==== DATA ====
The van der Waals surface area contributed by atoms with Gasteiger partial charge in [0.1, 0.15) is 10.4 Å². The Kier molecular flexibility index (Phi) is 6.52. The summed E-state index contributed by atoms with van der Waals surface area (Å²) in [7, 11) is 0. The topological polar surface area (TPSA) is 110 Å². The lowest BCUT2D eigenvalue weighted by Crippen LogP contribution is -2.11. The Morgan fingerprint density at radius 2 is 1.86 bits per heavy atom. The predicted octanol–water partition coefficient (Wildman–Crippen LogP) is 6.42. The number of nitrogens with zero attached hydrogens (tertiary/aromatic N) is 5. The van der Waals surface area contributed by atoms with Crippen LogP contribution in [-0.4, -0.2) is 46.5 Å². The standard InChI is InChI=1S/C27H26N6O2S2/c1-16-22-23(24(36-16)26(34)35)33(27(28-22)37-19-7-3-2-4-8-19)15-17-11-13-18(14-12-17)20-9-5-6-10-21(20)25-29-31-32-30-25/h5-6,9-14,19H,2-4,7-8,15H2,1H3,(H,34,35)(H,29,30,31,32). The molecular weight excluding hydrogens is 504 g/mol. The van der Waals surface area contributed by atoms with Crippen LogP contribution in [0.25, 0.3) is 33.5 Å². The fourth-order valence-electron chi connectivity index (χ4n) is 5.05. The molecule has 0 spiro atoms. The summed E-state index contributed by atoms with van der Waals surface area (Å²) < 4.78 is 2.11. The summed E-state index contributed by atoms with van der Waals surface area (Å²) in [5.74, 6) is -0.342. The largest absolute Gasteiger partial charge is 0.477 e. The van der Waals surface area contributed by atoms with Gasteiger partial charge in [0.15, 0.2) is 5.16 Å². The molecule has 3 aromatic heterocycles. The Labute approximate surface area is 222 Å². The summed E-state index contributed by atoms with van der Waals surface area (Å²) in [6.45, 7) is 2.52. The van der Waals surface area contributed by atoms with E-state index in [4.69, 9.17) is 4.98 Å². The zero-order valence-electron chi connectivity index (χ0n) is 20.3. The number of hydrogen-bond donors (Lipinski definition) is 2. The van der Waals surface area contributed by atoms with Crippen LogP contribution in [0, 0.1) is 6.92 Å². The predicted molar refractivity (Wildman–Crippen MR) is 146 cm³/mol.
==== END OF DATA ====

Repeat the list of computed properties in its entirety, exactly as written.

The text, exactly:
The van der Waals surface area contributed by atoms with Gasteiger partial charge in [0.1, 0.15) is 10.4 Å². The Kier molecular flexibility index (Phi) is 6.52. The summed E-state index contributed by atoms with van der Waals surface area (Å²) in [7, 11) is 0. The topological polar surface area (TPSA) is 110 Å². The lowest BCUT2D eigenvalue weighted by Crippen LogP contribution is -2.11. The Morgan fingerprint density at radius 2 is 1.86 bits per heavy atom. The predicted octanol–water partition coefficient (Wildman–Crippen LogP) is 6.42. The number of nitrogens with zero attached hydrogens (tertiary/aromatic N) is 5. The van der Waals surface area contributed by atoms with Crippen LogP contribution in [-0.4, -0.2) is 46.5 Å². The standard InChI is InChI=1S/C27H26N6O2S2/c1-16-22-23(24(36-16)26(34)35)33(27(28-22)37-19-7-3-2-4-8-19)15-17-11-13-18(14-12-17)20-9-5-6-10-21(20)25-29-31-32-30-25/h5-6,9-14,19H,2-4,7-8,15H2,1H3,(H,34,35)(H,29,30,31,32). The molecular weight excluding hydrogens is 504 g/mol. The van der Waals surface area contributed by atoms with Crippen LogP contribution in [0.25, 0.3) is 33.5 Å². The fourth-order valence-electron chi connectivity index (χ4n) is 5.05. The molecule has 0 spiro atoms. The summed E-state index contributed by atoms with van der Waals surface area (Å²) < 4.78 is 2.11. The summed E-state index contributed by atoms with van der Waals surface area (Å²) in [5.74, 6) is -0.342. The largest absolute Gasteiger partial charge is 0.477 e. The van der Waals surface area contributed by atoms with Gasteiger partial charge in [0.15, 0.2) is 5.16 Å². The molecule has 3 aromatic heterocycles. The Labute approximate surface area is 222 Å². The summed E-state index contributed by atoms with van der Waals surface area (Å²) in [6.45, 7) is 2.52. The van der Waals surface area contributed by atoms with E-state index in [4.69, 9.17) is 4.98 Å². The zero-order valence-electron chi connectivity index (χ0n) is 20.3. The number of hydrogen-bond donors (Lipinski definition) is 2. The van der Waals surface area contributed by atoms with Crippen LogP contribution in [0, 0.1) is 6.92 Å². The predicted molar refractivity (Wildman–Crippen MR) is 146 cm³/mol.